The Crescendo chamber choir was created in 2020 under the direction of Pavlo Fondera. The choir has an interesting, complex and diverse repertoire. During its existence, the group took part in many charity concerts in support of the Armed Forces of Ukraine and for humanitarian aid to Ukraine. The members of the group are talented young people from Toronto who enthusiastically and passionately perform and popularize Ukrainian choral and pop music in Canada.


Tryzub Ukrainian Dance Ensemble

A prominent figure in Canada’s fabric of Ukrainian Dance groups, the Tryzub Ukrainian Dance Ensemble is a vibrant group of semi-professional dancers from Calgary, Alberta. Tryzub is a consistent feature artist of the Calgary Stampede Parade and Calgary’s Globalfest. Tryzub has performed across Canada, the USA, Mexico, Panama, Columbia,Australia, Turkey, and the beloved Ukraine.


Bandura Beyond Borders

Bandura Beyond Borders is a Toronto-based instrumental bandura quartet made up of close friends Borys Ostapienko, Orest Chornomaz, Oleksander Petlura and Ivan Dusanowskyj. Together, they approach the bandura from a new, fresh perspective. In traditional ensembles, the bandura is used for accompanying singing, but Bandura Beyond Borders demonstrates that the bandura can have a voice of its own. The group’s skillful playing showcases the bandura as a versatile and expressive instrument that can be used to play different styles of music, including classical, adaptations of popular music, and inventive arrangements of traditional Ukrainian songs. Bandura Beyond Borders has entertained audiences from New York City to Sault Ste Marie. The quartet also share their passion for the bandura and inspire people of all ages to learn through the Toronto Bandura School, which they founded together in 2015.


Barvinok Hamilton Ukrainian Dance Ensemble

In this year’s Festival, the Barvinok Hamilton Ukrainian Dance Ensemble presented traditional costumes worn by Ukrainian people. The Ensemble has been in existence for over 60 years and is home to over 30 students between the ages of 3 and 25. Based in the Holy Spirit Church Hall in Hamilton, Ontario, and under the direction of Nadine Usyk and Taras Gulka, dancers perform year-round at various church celebrations, festivals, concerts, and celebrations within the Greater Toronto Area, as well as the Hamilton & Niagara regions. Barvinok performed on the televised broadcast revival of the “Tiny Talent Time” show, and in front of appreciative audiences at the Bloor West Village Toronto Ukrainian Festival, the Capital Ukrainian Festival in Ottawa, and the St. Josaphat’s Ukrainian Festival in Rochester, where it made its US debut.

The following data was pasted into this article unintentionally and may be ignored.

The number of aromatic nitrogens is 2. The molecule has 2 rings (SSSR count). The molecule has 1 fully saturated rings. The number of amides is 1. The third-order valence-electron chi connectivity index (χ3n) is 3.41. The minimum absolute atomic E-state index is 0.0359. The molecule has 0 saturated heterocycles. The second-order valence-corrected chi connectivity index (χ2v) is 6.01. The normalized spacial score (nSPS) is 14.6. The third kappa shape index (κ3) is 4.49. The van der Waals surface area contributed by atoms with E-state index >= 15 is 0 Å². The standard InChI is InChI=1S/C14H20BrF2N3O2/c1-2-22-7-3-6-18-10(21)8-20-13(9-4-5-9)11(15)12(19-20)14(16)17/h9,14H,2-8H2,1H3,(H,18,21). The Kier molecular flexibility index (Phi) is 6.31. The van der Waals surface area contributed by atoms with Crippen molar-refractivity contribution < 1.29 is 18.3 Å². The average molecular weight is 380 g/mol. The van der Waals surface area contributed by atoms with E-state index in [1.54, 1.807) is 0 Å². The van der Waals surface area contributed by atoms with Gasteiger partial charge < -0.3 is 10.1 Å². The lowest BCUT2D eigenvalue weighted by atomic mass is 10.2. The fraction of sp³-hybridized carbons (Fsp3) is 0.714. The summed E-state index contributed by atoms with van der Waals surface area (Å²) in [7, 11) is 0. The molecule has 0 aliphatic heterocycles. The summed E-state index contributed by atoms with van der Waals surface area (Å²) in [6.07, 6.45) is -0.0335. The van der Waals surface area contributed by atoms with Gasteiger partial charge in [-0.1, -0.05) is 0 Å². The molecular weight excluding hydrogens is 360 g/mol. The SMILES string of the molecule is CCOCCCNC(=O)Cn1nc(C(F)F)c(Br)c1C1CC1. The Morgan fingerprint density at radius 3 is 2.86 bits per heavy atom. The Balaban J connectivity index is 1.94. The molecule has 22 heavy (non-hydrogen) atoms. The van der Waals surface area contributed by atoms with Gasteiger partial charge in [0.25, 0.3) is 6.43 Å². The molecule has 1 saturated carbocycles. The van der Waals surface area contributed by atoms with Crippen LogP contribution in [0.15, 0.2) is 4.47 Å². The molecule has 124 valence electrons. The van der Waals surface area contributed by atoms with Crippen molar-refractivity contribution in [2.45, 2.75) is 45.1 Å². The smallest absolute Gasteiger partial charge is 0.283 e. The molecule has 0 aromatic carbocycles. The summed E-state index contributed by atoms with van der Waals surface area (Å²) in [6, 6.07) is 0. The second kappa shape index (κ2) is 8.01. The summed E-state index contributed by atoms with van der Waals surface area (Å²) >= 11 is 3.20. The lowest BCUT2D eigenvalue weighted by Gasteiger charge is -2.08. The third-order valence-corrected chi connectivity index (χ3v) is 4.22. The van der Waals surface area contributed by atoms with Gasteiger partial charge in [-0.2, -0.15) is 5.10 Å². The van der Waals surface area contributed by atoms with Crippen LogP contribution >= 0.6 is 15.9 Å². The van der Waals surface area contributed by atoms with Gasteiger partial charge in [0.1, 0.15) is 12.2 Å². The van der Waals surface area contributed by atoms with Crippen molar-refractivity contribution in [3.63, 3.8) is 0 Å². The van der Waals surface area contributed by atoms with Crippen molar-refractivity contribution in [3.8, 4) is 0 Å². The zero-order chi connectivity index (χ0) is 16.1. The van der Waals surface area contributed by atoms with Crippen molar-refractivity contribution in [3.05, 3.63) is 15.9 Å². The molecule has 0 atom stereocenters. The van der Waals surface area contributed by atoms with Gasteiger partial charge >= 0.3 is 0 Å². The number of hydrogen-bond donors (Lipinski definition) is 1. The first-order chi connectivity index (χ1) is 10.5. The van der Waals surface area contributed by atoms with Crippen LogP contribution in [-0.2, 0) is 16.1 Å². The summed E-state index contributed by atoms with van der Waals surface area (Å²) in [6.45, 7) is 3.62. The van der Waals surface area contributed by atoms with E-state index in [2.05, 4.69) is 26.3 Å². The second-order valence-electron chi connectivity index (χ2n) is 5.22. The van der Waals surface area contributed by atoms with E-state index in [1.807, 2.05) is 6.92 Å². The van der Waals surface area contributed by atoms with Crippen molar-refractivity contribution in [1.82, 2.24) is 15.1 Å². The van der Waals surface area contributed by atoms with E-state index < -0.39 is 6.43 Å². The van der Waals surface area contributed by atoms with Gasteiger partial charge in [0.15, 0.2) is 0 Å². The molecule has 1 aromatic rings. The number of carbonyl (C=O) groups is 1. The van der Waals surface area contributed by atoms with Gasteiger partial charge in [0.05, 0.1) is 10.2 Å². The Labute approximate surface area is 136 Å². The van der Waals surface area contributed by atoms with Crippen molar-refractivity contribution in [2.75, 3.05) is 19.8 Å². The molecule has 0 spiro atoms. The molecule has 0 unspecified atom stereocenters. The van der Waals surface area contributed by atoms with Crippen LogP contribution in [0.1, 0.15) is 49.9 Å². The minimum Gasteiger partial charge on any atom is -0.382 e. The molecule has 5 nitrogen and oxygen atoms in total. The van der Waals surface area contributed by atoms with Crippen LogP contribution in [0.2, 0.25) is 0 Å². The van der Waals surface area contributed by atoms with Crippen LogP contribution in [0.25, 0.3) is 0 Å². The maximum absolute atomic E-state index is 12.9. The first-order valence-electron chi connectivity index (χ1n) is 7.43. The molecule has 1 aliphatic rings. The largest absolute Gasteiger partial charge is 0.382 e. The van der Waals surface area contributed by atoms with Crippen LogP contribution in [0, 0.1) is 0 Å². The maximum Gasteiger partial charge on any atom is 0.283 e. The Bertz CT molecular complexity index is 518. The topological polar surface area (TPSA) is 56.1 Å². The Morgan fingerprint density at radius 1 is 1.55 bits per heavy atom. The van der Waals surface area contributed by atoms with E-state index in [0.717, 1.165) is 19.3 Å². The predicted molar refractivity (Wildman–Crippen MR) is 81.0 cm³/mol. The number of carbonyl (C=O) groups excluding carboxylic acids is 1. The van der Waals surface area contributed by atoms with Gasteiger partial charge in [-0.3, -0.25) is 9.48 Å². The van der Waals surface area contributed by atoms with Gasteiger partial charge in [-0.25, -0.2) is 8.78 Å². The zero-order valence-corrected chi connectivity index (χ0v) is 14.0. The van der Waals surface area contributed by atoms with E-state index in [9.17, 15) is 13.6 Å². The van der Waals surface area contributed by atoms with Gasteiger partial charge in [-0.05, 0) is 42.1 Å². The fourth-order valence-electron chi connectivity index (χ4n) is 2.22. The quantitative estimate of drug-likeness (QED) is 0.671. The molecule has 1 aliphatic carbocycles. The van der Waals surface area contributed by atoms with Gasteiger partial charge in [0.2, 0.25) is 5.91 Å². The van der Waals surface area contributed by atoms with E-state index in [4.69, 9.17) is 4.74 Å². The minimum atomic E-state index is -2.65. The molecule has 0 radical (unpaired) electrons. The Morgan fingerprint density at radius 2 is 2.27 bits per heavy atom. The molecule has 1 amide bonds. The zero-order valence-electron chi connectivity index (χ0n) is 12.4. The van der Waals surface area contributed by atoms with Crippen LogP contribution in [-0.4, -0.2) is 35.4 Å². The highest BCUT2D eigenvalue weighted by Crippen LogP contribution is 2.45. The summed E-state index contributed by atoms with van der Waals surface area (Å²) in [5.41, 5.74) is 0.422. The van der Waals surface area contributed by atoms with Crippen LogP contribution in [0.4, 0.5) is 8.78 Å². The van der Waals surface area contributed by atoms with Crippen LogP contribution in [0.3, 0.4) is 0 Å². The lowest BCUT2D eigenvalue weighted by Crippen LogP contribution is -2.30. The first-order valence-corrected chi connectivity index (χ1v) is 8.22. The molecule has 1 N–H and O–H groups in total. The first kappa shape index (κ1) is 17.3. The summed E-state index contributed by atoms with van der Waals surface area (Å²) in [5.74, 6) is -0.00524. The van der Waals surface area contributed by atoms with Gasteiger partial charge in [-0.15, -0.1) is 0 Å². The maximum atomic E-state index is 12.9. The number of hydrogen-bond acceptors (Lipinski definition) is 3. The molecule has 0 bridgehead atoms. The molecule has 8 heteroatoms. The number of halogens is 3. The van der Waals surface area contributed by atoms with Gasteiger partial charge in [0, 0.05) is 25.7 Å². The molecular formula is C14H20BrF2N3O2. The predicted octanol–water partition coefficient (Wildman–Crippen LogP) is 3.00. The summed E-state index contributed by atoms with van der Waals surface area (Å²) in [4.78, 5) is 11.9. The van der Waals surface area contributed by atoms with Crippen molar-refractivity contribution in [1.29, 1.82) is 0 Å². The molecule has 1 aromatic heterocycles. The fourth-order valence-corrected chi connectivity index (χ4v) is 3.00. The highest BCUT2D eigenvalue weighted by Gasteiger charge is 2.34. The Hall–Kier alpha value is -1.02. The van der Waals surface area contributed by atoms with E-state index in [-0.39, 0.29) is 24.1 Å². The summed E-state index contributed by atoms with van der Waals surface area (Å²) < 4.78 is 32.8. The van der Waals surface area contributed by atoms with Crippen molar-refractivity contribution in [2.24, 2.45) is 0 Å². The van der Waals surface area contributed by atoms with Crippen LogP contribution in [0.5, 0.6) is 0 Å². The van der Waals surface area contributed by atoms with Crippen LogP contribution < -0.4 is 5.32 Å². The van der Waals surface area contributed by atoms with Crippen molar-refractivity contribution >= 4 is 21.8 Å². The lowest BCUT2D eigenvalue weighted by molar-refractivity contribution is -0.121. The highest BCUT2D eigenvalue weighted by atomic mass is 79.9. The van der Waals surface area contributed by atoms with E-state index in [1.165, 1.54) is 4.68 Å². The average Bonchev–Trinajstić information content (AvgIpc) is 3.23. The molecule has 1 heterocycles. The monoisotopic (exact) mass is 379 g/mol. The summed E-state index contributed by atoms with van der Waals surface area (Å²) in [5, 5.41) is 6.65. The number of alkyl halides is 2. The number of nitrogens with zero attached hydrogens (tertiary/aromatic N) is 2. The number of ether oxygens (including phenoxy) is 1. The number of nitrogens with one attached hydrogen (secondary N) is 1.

Natalya Gennadi

Ukrainian Canadian soprano Natalya Gennadi is establishing her operatic career in North America in a wide range of repertoire. Natalya caused a sensation when she stepped in at short notice in her debut in the leading role of Oksana G, Tapestry Opera’s harrowing tale about human trafficking. Her critically acclaimed performance of this world premiere was nominated for the prestigious Dora Mavor Award. Natalya’s 2022 engagements include solo collaborations with Music and Beyond Festival, Ottawa, Gryphon Trio, Rose Orchestra, Brampton, Counterpoint Orchestra, Toronto Concert Orchestra and Tapestry Opera. Recent opera roles include Violetta in La Traviata, Donna Anna in Don Giovanni, Countess Almaviva in Le Nozze di Figaro, and Mimi in La Bohème. During the pandemic Ms. Gennadi produced a digital Ukrainian Art Song Mini Series and became a 2021 recipient of the prestigious REACH Development Grant.


The Vendors


The Games


The Food!


The Crowd


Stuff For The Kids

Market Street

For the summer of 2022, Market Street (parallel street to St. Lawrence Market), is pedestrian-only. There are comfortable chairs and plenty of patios to sit in, and live entertainment happens over the lunchtime hours.

Bijoux Mulali Performs
Bijoux is a 21-year-old Nigerian-Congolese singer-songwriter based in Ontario. At the age of 12 Bijoux landed her first gig as a performer for a conference. Since then, she has gone on to sing at sport games, festivals, concerts, and production shows, including performing for a crowd of over 9000 in 2019 and 2020. In 2021, Bijoux released her single “Joker” and has gone on to not only perform at El Mocambo stage but was also invited to attend the 2022 Junos awards show. Throughout the years, Bijoux has been honoured with musical awards like Outstanding Singer Of The Year and People’s Choice award at music festivals. She has also been recognized for her musical achievement by the Mayor of Moncton and the former Minister of Health Ginette Petitpas Taylor. She is scheduled to release an EP and more musical projects in 2022.

On To Front Street East

Under Construction: the new St. Lawrence North Market
Jarvis and Front Streets
Watering The Plants
Front Street East, between Church and Jarvis Streets